Skip Scott

HERE'S NO QUESTION about the Europeans being tougher. American drivers could be just as good but the overseas guys get a 5-year jump on us. Take McLaren. He's been racing since he was 16." The speaker is Robert L. "Skip" Scott, youngest of the nine Americans on the 1967 international graded

drivers list.

A tall, casual 25-year-old Philadelphian, Skip has not let his considerable worldly goods stop him from becoming a formidable hunter in racing's car-sponsor, accessory-money jungle. Skip's great-grandfather Scott was a president of the Pennsylvania Railroad and you can't get much more Main Line than that. "Taking that first in class and third overall at the 1000 k's at Spa last year gave me the biggest charge I've had Qut of racing. I was a driver and team manager so when Peter Revson and I cinched the Sports Car Manufacturers Championship for Ford and my sponsor Essex Wire, who is a major Ford supplier, I felt I had done what I was responsible for.

Skip's plans for 1967 are all Ford-Cougars, Ford GTs and McLaren-Ford. In the Trans-American sedan series, he joins his 1966 partner Peter Revson in a factory Cougar. Le Mans will see him in a Ford Mark II. The young Scottish sportsman George Drummond, who sponsored Skip's 1966 Group 7 efforts, is supplying two new McLarens for the USRRC and Can-Am. "I like driving for Ford but I sometimes feel like a tube in one of their computers..With George, a lot of what we do is based on our close friendship."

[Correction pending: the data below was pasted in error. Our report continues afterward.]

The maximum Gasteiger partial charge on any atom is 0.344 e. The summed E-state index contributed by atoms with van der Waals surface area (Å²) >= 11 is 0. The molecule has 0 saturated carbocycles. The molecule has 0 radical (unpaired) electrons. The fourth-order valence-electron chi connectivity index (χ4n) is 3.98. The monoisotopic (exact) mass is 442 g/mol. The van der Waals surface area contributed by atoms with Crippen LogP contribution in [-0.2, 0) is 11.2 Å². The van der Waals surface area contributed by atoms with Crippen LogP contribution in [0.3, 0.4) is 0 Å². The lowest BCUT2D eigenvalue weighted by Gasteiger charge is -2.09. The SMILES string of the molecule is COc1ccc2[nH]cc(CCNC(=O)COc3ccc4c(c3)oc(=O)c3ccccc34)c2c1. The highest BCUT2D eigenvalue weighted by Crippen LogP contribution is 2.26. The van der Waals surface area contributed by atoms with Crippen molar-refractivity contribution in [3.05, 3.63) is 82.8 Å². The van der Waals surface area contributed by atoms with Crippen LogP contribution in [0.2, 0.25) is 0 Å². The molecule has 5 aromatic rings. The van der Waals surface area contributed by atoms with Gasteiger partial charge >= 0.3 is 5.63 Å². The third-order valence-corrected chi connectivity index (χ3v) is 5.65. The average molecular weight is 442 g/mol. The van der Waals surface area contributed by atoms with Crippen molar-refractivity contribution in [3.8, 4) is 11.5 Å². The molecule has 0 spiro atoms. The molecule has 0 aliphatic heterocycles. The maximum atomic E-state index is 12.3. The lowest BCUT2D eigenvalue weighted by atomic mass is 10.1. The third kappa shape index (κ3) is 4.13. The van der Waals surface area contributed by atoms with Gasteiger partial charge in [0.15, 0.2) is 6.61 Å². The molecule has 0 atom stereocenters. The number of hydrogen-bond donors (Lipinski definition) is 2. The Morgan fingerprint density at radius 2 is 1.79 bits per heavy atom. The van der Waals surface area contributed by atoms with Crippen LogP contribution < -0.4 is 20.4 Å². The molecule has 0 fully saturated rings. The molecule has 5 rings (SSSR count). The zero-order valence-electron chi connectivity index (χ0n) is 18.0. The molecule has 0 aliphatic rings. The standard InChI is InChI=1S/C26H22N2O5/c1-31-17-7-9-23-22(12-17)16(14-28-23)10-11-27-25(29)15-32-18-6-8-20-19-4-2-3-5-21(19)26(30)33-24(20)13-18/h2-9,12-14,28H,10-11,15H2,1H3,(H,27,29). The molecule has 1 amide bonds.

Skip is married to the former Katherine Gates, daughter of Morgan Trust board chairman and one-time Secretary of the Navy and Defense, Thomas S. Gates. Kathy, Skip, and their two small children live in Devon, Pa., on Philadelphia's Main Line. Of his pretty wife, Skip says, "With two little kids, I'm sure my being away so much is rough on per but she wants me to do what I want. Kathy helps by never putting any pressure on to keep me home."

Skip first raced a Lotus Elite a little less than five years ago while attending the University of Denver. Tn 1964, his Elva was first in Northeastern Division points and with Hal Keck he drove a 289 Cobra to eighth overall and first among the pri­vate entries in the 1964 Sebring 12-hr. Skip worked for Ford briefly, then went to the West Coast as an instructor in Carroll Shelby's driving schoo1."I had the best possible break; Ken Miles devoted a hell of a lot of time to me. We were testing new cars and tires and I learned more from Miles in those three months than in the last 1 0 years. Ken was instrumental in getting me a ride with him in the 1964 Road Amer­ica 500."

Frank Blunk named Skip as the New York Times' Driver of the Year for 1966 but Skip left his winning ways overseas and in the Can-Am series succeeded in looking good with Ford power while losing to Chevy-powered cars.

For 1967, Skip turned down a top works Formula 2 ride. "It's largely a question of economics," he said. "I think I'll do better staying over here and I'll get just as much experience in the USRRC and Can-Am. Sure, I'd like a chance at Formula 1 and I've been offered a couple of rides for Indy but I don't think I'm ready. I'm 25 and when I do it, I want to do it right.

Author: ArchitectPage

Post 1945 Drivers

Skip Scott